The Minnesota Biological Survey (MBS) recorded 506 breeding season locations for the Red-tailed Hawk (Minnesota Department of Natural Resources 2017). The locations were distributed throughout the state where the MBS has completed inventories but were less numerous in the heavily forested regions of the northeast and east-central regions of Minnesota.
The participants in the MNBBA reported breeding evidence in every county of the state and a total of 2,620 records (Figure 2). In terms of records, the Red-tailed Hawk was the most abundant raptor during the MNBBA. Red-tails were observed in 38.2% (1,852/4,848) of all surveyed blocks and 48.1% (1,125/2,337) of the priority blocks (Figure 3; Table 1). The most frequent category recorded was possible nesting because although the species is easily observed in an area, finding the actual nest can be challenging. Most confirmed or probable nesting records were identified in the Twin Cities metropolitan area, where volunteer efforts and coverage were extensive. Nesting was confirmed in 72 counties.
The probability map for the Red-tailed Hawk predicts a wide and generally uniform population distribution throughout much of western, southern, central, and northwestern regions of Minnesota (Figure 4). Within this broad area, the species is found in open and semi-open country where it is found foraging, roosting, and nesting among scattered forest patches. Scattered breeding areas are also located in in northeastern and northern Minnesota where suitable openings exist such as in agricultural regions, farmsteads, and recently logged areas.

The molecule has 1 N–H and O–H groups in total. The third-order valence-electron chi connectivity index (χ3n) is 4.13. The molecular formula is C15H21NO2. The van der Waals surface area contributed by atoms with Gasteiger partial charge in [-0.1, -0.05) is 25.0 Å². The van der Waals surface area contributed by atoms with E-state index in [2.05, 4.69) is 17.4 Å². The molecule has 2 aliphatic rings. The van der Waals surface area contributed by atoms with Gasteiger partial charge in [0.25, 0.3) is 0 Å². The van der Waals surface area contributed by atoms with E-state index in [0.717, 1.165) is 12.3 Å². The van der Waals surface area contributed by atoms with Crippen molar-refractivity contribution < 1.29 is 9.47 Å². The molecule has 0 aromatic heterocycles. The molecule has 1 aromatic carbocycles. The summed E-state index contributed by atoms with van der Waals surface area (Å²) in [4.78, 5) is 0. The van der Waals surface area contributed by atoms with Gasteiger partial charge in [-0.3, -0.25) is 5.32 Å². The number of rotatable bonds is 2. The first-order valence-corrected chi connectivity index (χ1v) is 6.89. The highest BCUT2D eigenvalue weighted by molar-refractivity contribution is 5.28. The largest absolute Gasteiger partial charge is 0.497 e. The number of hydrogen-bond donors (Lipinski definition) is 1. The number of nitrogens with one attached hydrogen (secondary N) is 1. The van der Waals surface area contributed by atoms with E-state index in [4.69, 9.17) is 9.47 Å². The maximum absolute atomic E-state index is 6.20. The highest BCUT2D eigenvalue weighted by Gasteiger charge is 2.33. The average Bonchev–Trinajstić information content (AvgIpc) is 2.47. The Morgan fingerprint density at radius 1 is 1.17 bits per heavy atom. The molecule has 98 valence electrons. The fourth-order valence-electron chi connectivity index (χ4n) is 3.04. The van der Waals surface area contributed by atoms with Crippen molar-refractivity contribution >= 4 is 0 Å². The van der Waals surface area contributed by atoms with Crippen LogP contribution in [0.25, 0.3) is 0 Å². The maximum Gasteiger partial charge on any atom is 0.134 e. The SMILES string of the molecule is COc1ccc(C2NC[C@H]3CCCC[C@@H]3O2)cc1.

The population of Red-tailed Hawks is considered to be secure in Minnesota and in North America. Preston and Beane (2009) suggested that populations have expanded through much of North America during the mid- to late 20th century in response to widespread establishment of open, wooded parklands that have replaced grasslands and dense forests. The species adapts to urban, exurban, and agricultural development as long as adequate food supplies (primarily small to medium-sized mammals), perch sites, and trees or other structures for nesting are available.
Roberts (1932) bemoaned the loss of this species from his early years in Minnesota, when he observed it “in the vicinity of Minneapolis where now it is, in the summer, an object of interest.” In recent years Red-tailed Hawks have been increasingly observed in the Twin Cities area, and the MNBBA provides solid evidence of their nesting throughout the region; this is a testament to its resilience and its adaptability to human-altered landscapes.
*Note that the definition of confirmed nesting of a species is different for Breeding Bird Atlas projects, including the definition used by the Minnesota Breeding Bird Atlas, compared with a more restrictive definition used by the Minnesota Ornithologists’ Union. For details see the Data Methods Section.
|Breeding status||Blocks (%)||Priority Blocks (%)|
|Confirmed||325 (6.7%)||170 (7.3%)|
|Probable||228 (4.7%)||163 (7.0%)|
|Possible||1,105 (22.8%)||658 (28.2%)|
|Observed||194 (4.0%)||134 (5.7%)|
|Total||1,852 (38.2%)||1,125 (48.1%)|